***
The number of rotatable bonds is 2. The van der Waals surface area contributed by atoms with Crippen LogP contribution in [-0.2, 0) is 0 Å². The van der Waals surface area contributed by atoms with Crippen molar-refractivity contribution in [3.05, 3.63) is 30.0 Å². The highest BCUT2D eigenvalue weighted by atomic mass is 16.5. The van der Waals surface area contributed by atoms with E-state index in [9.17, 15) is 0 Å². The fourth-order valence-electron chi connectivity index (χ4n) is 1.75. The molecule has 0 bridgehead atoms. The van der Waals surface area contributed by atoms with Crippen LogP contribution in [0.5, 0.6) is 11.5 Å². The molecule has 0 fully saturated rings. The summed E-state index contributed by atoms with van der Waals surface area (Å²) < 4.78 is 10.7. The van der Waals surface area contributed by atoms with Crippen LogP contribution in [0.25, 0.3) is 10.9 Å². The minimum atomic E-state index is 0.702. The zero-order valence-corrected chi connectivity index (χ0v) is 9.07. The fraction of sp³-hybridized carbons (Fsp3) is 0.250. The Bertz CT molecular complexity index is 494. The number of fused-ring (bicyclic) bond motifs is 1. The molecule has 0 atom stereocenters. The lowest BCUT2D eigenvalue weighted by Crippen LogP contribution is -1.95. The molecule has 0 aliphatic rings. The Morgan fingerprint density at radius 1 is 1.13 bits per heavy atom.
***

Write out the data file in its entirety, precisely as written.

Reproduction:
The number of rotatable bonds is 2. The van der Waals surface area contributed by atoms with Crippen LogP contribution in [-0.2, 0) is 0 Å². The van der Waals surface area contributed by atoms with Crippen molar-refractivity contribution in [3.05, 3.63) is 30.0 Å². The highest BCUT2D eigenvalue weighted by atomic mass is 16.5. The van der Waals surface area contributed by atoms with E-state index in [9.17, 15) is 0 Å². The fourth-order valence-electron chi connectivity index (χ4n) is 1.75. The molecule has 0 bridgehead atoms. The van der Waals surface area contributed by atoms with Crippen LogP contribution in [0.5, 0.6) is 11.5 Å². The molecule has 0 fully saturated rings. The summed E-state index contributed by atoms with van der Waals surface area (Å²) < 4.78 is 10.7. The van der Waals surface area contributed by atoms with Crippen LogP contribution in [0.25, 0.3) is 10.9 Å². The minimum atomic E-state index is 0.702. The zero-order valence-corrected chi connectivity index (χ0v) is 9.07. The fraction of sp³-hybridized carbons (Fsp3) is 0.250. The Bertz CT molecular complexity index is 494. The number of fused-ring (bicyclic) bond motifs is 1. The molecule has 0 atom stereocenters. The lowest BCUT2D eigenvalue weighted by Crippen LogP contribution is -1.95. The molecule has 0 aliphatic rings. The Morgan fingerprint density at radius 1 is 1.13 bits per heavy atom.